Removal of sticky residue.
May 25, 2009 5:11 PM   Subscribe

What's the best way to remove thoroughly sticky residue from furniture that appears to be vinyl?

I've got some old chairs that appear to be covered in a material like vinyl, and they are covered with a severely sticky residue. Like a thick layer of it. It's like the residue left behind by a sticker, but lots of it. What's the best way to remove it? The manufacturers' note states that it should only be cleaned using water and mild soap. No solvents or abrasives should be used.

I've read this thread and other similar pages on the internet, and there's so many different products recommended. Is there one right answer? Or one answer that's better than the others?

Should I disregard the manufacturers' warning against solvents? Is this just a by-product of the material itself?
posted by kidbritish to Home & Garden (11 answers total)
 
You could try a test spot of peanut butter on an inconspicuous area (leave for 10-15 minutes before wiping it off), and if it doesn't leave a mark, slather on a thin layer of the peanut butter onto the sticky residue. Let it sit about 30 minutes, then gently wipe it off with a dry paper towel or dry washcloth. It might not get it all off on the first round, but it could help remove the majority of the stuff.
posted by shimmerstory at 5:15 PM on May 25, 2009


I always use goo gone for that kind of stuff, seconding trying it with a test spot first though.
posted by BrnP84 at 5:21 PM on May 25, 2009


Why don't you soak a paper towel in Murphy Oil Soap and let it sit on the spot for a while.
posted by Lesser Shrew at 5:32 PM on May 25, 2009


You could try rubbing alcohol, after testing it in an inconspicuous spot first.
posted by COD at 5:44 PM on May 25, 2009


Recommending Windex window cleaner and a vinyl eraser for abrasion to remove the layer. The ammonia solution of windex is mild enough not to do damage to the vinyl surface, and the vinyl eraser will scrub without abrading. If you use very caustic materials to clean your vinyl, it will melt, and if you use very abrasive materials you will have a lot of tiny scratches that will fill with dirt and look very bad after a while. Baby wipes also help as a supplement. Just be patient and let the cleaner stand a bit rather than attacking it with brute force. A dull knife like a palette knife scraped gently at a ninety degree angle will help as well.
posted by effluvia at 6:21 PM on May 25, 2009


I would try a test spot of cooking oil, let it sit, and then scrape the gunk off with a hard plastic spatula or a dough scraper or the edge of a credit card (maybe not an actual credit card that you plan on using, but some sort of plastic edge). It works to remove sticky label residue from glassware, plastic containers, metal, etc. You might have to do it a couple of times and graduate from plastic scraper to actually rubbing the gunk off with your hands. You can then use soap and water to clean off the oil.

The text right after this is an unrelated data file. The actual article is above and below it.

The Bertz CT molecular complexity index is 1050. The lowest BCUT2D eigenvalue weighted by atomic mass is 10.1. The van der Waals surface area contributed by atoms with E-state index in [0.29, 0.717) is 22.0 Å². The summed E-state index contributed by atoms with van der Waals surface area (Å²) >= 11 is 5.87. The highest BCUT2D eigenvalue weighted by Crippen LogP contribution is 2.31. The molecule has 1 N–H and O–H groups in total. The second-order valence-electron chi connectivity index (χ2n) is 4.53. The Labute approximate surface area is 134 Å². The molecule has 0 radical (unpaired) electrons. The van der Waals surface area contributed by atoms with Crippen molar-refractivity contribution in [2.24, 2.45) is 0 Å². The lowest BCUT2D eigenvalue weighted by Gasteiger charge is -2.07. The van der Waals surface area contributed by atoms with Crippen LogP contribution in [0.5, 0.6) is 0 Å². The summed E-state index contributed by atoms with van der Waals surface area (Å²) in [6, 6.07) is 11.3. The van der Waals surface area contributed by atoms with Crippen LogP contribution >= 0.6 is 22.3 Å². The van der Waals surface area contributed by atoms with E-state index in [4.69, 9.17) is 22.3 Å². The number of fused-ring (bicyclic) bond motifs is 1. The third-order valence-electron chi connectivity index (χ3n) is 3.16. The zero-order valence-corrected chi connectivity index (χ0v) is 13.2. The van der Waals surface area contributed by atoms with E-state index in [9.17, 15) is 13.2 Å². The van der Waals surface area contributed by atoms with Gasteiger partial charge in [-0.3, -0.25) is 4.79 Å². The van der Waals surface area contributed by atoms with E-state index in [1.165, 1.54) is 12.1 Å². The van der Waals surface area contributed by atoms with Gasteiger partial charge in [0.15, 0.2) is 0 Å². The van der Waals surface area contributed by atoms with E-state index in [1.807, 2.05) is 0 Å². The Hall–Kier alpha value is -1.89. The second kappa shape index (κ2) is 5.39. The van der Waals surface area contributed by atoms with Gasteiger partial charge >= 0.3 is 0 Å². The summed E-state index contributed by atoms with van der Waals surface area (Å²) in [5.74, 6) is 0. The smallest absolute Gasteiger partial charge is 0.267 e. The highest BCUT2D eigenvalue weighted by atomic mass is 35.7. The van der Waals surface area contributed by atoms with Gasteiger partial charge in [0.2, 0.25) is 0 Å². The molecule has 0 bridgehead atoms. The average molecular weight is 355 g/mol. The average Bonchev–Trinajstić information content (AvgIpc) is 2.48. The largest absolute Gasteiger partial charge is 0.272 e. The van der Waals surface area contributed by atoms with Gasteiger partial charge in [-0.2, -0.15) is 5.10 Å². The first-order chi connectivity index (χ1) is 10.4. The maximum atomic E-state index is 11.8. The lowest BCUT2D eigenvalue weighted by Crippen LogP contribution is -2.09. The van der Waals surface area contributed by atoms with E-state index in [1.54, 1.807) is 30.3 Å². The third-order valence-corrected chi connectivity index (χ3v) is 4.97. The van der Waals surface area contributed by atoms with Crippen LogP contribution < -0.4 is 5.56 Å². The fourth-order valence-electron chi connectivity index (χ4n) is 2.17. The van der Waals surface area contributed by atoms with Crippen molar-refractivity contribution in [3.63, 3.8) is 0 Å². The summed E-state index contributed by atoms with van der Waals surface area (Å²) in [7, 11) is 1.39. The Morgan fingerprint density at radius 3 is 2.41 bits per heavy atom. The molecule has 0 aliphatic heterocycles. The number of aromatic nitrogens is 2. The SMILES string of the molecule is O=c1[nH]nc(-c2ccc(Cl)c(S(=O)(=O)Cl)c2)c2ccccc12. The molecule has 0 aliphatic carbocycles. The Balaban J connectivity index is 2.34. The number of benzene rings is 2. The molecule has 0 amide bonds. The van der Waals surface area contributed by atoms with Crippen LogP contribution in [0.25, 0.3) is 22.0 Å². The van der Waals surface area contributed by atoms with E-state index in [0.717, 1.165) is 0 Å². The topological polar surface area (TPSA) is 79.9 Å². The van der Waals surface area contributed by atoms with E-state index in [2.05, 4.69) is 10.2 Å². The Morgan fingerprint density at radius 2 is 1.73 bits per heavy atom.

If the vinyl is just on the seats, it might be easier to recover them with fresh vinyl. In my case, I had basic wooden kitchen chairs with fabric-covered seats. I just unscrewed and removed the seats, used the existing fabric as a template for the new fabric, and staple-gunned the new fabric in place.

(Can't say how safe it is, but I once watched a workman use a can of WD-40 to remove adhesive tile residue from a hard wood floor. It worked like a charm, but scary in a highly flammable sort of way.)

Good luck!
posted by Majorita at 7:22 PM on May 25, 2009


Maybe some sort of orange oil cleaner? We've got some at home "orange power" that is the miracle cleaner for sticky residue. "all natural" too. I don't have the bottle here to see if it's safe on vinyl.
posted by defcom1 at 9:17 PM on May 25, 2009


Goo Gone ftw!
It also works really well for getting oil stains out of fabric... I use it all the time.
posted by nitor at 9:40 PM on May 25, 2009


My general recommendation for removing any kind of sticky residue is xylene (try "white board cleaners" at your local office store), but that can be rather an atom bomb when you need a scalpel -- what can I say, I'm a *nix user who likes power tools. With all of these recommendations, and especially with the organic solvents, try on an inconspicuous spot first.
posted by quarantine at 10:52 PM on May 25, 2009


I use Shellite on cleaning cloths or rags to remove very sticky double-sided tape residue from all kinds of things, pretty much on a daily basis.
posted by aeschenkarnos at 11:44 PM on May 25, 2009


I tend to prefer acetone (nail polish remover) for removing tape residue. But, definitely test some on a hidden piece of the material, to make sure that it won't dissolve the upholstery, too.
posted by Citrus at 10:23 AM on May 26, 2009


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